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More than surviving

  • Published
  • By Airman 1st Class Michaela R. Slanchik
  • 509th Bomb Wing Public Affairs
“Other people get cancer, not me,” said U.S. Air Force Staff Sgt. Lauren Palmer, a 509th Aircraft Maintenance Squadron (AMXS) commander support staff (CSS) personnel craftsman. “That will never happen to me.”

That’s exactly what Palmer thought­—even after she noticed a lump on the bottom of her neck in August 2014.

She made a doctor’s appointment to see what else it could be. A biopsy was performed on October 16, and the following Monday she received the official diagnosis.

“I remember being in ALS [Airman Leadership School] after we finished PT [physical training] and were cleaning the building,” said Palmer. “The doctors called me at 3 o’clock and said, ‘You have Hodgkin’s lymphoma.’”

“That was it, I had cancer,” said Palmer.

Hodgkin’s lymphoma, also known as Hodgkin’s disease, is a rare cancer that attacks the lymphatic system.

The 509th AMXS CSS Airman, wife and wingman was now fighting for her life.

“At first I felt crushed; I was upset; I didn’t know what to do,” said Palmer. “I really faced mortality—I had something in my body killing me.”

The Air Force teaches Airmen to be physically, mentally, spiritually and socially fit, but sometimes there is little that can be done to prepare for the struggles they may face. However, you can choose to overcome—and that’s exactly what Palmer chose to do.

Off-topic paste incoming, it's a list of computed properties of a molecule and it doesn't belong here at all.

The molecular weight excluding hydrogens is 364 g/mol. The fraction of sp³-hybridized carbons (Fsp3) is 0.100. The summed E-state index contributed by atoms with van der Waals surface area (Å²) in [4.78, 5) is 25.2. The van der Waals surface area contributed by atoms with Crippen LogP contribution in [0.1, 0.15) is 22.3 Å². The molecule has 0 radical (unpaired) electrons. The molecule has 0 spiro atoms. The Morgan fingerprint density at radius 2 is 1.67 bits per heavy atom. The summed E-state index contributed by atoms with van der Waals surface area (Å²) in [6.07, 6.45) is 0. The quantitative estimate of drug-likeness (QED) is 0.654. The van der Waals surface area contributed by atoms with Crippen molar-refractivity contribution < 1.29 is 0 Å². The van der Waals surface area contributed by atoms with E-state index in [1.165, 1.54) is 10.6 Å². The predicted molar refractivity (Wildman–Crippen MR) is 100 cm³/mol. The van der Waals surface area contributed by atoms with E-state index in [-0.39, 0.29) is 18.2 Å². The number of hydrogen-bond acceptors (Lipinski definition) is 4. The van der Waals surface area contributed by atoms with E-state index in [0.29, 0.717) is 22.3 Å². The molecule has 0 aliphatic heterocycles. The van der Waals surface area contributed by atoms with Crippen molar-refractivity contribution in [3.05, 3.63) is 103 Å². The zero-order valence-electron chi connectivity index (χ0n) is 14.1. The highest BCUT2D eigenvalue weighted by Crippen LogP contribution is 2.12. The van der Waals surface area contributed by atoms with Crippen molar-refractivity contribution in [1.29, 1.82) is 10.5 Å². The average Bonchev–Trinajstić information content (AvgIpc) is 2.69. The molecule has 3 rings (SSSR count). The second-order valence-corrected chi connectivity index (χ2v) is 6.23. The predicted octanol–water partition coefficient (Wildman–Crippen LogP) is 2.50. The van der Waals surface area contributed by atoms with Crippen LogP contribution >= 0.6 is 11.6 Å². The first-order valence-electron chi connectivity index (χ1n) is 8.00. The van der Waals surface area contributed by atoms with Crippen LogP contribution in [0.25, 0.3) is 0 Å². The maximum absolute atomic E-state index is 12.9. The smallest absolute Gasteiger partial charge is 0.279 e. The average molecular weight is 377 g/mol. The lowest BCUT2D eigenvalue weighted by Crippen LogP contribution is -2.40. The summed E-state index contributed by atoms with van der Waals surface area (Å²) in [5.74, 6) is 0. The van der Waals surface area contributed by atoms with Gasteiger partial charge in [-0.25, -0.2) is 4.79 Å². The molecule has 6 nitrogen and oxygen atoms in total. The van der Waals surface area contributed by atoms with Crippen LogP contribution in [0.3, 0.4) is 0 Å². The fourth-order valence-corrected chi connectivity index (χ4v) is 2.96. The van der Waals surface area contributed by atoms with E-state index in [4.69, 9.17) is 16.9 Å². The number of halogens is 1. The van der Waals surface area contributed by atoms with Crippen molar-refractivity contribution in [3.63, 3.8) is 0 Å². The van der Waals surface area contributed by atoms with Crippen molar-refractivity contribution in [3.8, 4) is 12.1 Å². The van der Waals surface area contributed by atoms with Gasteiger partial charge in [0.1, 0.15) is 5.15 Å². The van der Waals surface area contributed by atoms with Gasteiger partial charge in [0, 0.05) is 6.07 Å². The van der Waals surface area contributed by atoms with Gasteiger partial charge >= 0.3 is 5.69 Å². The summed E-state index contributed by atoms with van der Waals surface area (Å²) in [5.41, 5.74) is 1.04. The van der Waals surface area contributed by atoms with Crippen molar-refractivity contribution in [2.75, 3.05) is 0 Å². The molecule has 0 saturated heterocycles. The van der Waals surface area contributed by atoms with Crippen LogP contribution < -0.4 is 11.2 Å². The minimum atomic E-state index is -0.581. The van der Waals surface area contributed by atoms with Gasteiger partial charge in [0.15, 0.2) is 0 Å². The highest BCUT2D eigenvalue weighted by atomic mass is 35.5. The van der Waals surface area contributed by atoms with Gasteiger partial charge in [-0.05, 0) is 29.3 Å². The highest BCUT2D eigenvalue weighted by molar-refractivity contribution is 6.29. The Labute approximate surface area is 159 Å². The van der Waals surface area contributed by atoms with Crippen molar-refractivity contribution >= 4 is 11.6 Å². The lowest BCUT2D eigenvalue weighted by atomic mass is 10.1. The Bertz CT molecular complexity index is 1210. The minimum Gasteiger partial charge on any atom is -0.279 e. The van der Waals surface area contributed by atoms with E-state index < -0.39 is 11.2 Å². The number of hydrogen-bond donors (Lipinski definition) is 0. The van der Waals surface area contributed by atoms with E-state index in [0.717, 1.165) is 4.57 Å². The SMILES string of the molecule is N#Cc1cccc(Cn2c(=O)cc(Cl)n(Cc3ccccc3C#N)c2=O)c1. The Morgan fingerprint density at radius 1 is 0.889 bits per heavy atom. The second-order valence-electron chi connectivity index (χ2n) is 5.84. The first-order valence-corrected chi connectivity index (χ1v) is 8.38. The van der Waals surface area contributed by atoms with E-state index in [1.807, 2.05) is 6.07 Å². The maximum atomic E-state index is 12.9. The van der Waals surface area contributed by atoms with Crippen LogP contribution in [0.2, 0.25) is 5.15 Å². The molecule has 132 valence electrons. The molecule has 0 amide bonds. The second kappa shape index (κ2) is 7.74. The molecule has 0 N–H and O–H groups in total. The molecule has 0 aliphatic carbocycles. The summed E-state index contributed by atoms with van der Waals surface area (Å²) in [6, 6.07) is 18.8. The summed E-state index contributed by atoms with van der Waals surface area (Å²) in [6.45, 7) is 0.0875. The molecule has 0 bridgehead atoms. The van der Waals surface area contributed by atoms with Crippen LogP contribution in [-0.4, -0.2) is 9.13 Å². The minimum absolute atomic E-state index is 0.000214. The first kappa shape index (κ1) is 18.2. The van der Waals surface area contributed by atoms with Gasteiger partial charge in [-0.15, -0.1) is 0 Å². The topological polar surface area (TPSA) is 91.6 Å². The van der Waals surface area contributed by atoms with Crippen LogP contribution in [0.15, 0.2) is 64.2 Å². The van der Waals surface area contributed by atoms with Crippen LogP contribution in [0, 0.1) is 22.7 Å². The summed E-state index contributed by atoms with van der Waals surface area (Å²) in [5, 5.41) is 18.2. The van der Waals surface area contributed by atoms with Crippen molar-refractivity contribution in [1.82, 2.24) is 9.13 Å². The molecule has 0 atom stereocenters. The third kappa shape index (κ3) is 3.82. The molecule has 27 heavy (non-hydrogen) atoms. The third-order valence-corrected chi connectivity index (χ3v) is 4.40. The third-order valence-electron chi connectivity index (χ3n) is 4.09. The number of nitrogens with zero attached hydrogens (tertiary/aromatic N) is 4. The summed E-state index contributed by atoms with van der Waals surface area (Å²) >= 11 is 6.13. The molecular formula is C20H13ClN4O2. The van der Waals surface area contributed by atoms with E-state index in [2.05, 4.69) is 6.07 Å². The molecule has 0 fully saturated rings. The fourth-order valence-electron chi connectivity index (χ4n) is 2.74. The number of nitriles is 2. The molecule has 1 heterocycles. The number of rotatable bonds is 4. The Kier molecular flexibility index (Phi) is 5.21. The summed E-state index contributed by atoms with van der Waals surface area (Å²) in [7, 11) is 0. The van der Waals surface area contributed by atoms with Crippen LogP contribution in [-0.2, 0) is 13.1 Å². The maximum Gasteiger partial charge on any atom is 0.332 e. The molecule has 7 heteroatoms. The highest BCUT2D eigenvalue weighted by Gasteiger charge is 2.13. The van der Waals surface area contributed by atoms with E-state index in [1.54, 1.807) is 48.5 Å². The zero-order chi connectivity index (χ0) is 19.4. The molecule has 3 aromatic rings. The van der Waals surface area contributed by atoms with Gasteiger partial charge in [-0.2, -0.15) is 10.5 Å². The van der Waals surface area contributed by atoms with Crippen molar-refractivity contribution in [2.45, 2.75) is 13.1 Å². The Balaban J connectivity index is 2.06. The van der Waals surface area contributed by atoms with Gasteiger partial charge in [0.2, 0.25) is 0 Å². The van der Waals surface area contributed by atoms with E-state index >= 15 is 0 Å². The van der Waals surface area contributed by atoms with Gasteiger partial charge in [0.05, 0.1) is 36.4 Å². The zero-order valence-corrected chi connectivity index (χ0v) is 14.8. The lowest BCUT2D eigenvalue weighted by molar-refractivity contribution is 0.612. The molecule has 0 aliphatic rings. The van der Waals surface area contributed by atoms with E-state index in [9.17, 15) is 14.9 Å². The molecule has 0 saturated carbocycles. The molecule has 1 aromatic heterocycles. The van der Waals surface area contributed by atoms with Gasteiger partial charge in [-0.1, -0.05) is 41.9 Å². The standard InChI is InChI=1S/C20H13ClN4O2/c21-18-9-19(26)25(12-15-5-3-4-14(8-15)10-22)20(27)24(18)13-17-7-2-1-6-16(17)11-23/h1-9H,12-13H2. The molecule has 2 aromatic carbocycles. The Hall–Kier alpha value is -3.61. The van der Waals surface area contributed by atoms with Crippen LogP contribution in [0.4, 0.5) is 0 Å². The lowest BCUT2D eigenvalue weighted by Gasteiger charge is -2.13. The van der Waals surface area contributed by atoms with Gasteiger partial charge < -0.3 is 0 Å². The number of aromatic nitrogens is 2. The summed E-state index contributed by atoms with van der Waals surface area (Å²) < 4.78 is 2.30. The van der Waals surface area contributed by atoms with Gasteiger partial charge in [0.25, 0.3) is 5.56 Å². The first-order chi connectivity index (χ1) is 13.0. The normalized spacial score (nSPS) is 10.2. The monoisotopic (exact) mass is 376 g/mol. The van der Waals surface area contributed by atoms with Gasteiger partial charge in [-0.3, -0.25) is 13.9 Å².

David Roberts, Palmer’s husband, said the hardest part at first was when she started losing her hair due to the chemotherapy.

“It’s always been Lauren and Lauren’s hair,” said Roberts. “So when we had to buzz it all off, it was kind of a big deal. I would always fluff her hair up and she would get really mad. I had to do it one last time before we cut it all off. Then we buzzed half of it; then both sides and left the top. I tried to keep it up-beat and positive through the whole thing.”

Roberts said in order to make it more fun, the couple took pictures of her hair in its various stages of being cut off.

Palmer said she was known for her curly hair and felt that part of her identity was missing when she initially lost her hair.

Three days after the hair cut Palmer said, “This saves me an hour every morning. I like this.”
Because of her support system, Palmer said her time going through chemo wasn’t the struggle she had imagined.

“My husband was so supportive; my work was so supportive; my nurses were awesome; and the people around me getting chemo were awesome,” said Palmer. “I was surrounded by a group of people full of vibrancy.”

Even with her support team, the challenges her cancer posed would become increasingly evident in her day-to-day fight.

“I felt tired. I felt nauseous. I felt like I was running a 5K all day, every day,” said Palmer. “I would be sitting on the couch and be out of breath. I would get tired just from walking across the room.”

Palmer said although she felt sick and decrepit, she didn’t want to look or act that way.